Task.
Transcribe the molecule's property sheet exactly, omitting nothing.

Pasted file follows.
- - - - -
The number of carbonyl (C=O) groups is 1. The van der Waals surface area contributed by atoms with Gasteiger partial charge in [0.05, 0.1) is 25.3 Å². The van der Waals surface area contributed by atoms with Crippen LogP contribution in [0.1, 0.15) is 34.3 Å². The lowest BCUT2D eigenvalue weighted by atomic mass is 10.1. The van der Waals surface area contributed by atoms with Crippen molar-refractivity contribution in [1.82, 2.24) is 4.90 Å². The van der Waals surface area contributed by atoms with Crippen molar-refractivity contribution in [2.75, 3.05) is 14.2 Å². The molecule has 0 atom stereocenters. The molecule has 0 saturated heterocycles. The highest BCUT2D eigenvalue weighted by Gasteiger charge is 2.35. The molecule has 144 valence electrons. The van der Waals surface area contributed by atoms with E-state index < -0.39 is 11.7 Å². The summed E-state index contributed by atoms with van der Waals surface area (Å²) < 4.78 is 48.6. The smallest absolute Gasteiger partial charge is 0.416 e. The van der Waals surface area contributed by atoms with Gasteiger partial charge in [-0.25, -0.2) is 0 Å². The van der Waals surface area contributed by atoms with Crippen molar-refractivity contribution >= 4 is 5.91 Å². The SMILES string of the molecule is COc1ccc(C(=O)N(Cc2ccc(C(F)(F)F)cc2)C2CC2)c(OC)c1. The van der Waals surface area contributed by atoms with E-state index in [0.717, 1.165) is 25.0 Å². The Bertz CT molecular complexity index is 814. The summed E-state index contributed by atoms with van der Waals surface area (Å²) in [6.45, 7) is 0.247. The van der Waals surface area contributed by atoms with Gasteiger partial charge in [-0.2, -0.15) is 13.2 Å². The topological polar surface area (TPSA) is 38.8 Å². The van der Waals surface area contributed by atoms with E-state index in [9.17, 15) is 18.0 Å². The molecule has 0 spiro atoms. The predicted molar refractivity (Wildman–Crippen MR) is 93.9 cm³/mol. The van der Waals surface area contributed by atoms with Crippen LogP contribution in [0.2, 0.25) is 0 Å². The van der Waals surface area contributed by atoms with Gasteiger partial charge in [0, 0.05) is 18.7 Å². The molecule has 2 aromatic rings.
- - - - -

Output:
The number of carbonyl (C=O) groups is 1. The van der Waals surface area contributed by atoms with Gasteiger partial charge in [0.05, 0.1) is 25.3 Å². The van der Waals surface area contributed by atoms with Crippen LogP contribution in [0.1, 0.15) is 34.3 Å². The lowest BCUT2D eigenvalue weighted by atomic mass is 10.1. The van der Waals surface area contributed by atoms with Crippen molar-refractivity contribution in [1.82, 2.24) is 4.90 Å². The van der Waals surface area contributed by atoms with Crippen molar-refractivity contribution in [2.75, 3.05) is 14.2 Å². The molecule has 0 atom stereocenters. The molecule has 0 saturated heterocycles. The highest BCUT2D eigenvalue weighted by Gasteiger charge is 2.35. The molecule has 144 valence electrons. The van der Waals surface area contributed by atoms with E-state index < -0.39 is 11.7 Å². The summed E-state index contributed by atoms with van der Waals surface area (Å²) < 4.78 is 48.6. The smallest absolute Gasteiger partial charge is 0.416 e. The van der Waals surface area contributed by atoms with Gasteiger partial charge in [-0.25, -0.2) is 0 Å². The van der Waals surface area contributed by atoms with Crippen molar-refractivity contribution >= 4 is 5.91 Å². The SMILES string of the molecule is COc1ccc(C(=O)N(Cc2ccc(C(F)(F)F)cc2)C2CC2)c(OC)c1. The van der Waals surface area contributed by atoms with E-state index in [0.717, 1.165) is 25.0 Å². The Bertz CT molecular complexity index is 814. The summed E-state index contributed by atoms with van der Waals surface area (Å²) in [6.45, 7) is 0.247. The van der Waals surface area contributed by atoms with Gasteiger partial charge in [-0.2, -0.15) is 13.2 Å². The topological polar surface area (TPSA) is 38.8 Å². The van der Waals surface area contributed by atoms with E-state index in [9.17, 15) is 18.0 Å². The molecule has 0 spiro atoms. The predicted molar refractivity (Wildman–Crippen MR) is 93.9 cm³/mol. The van der Waals surface area contributed by atoms with Crippen LogP contribution in [0.2, 0.25) is 0 Å². The van der Waals surface area contributed by atoms with Gasteiger partial charge in [0, 0.05) is 18.7 Å². The molecule has 2 aromatic rings.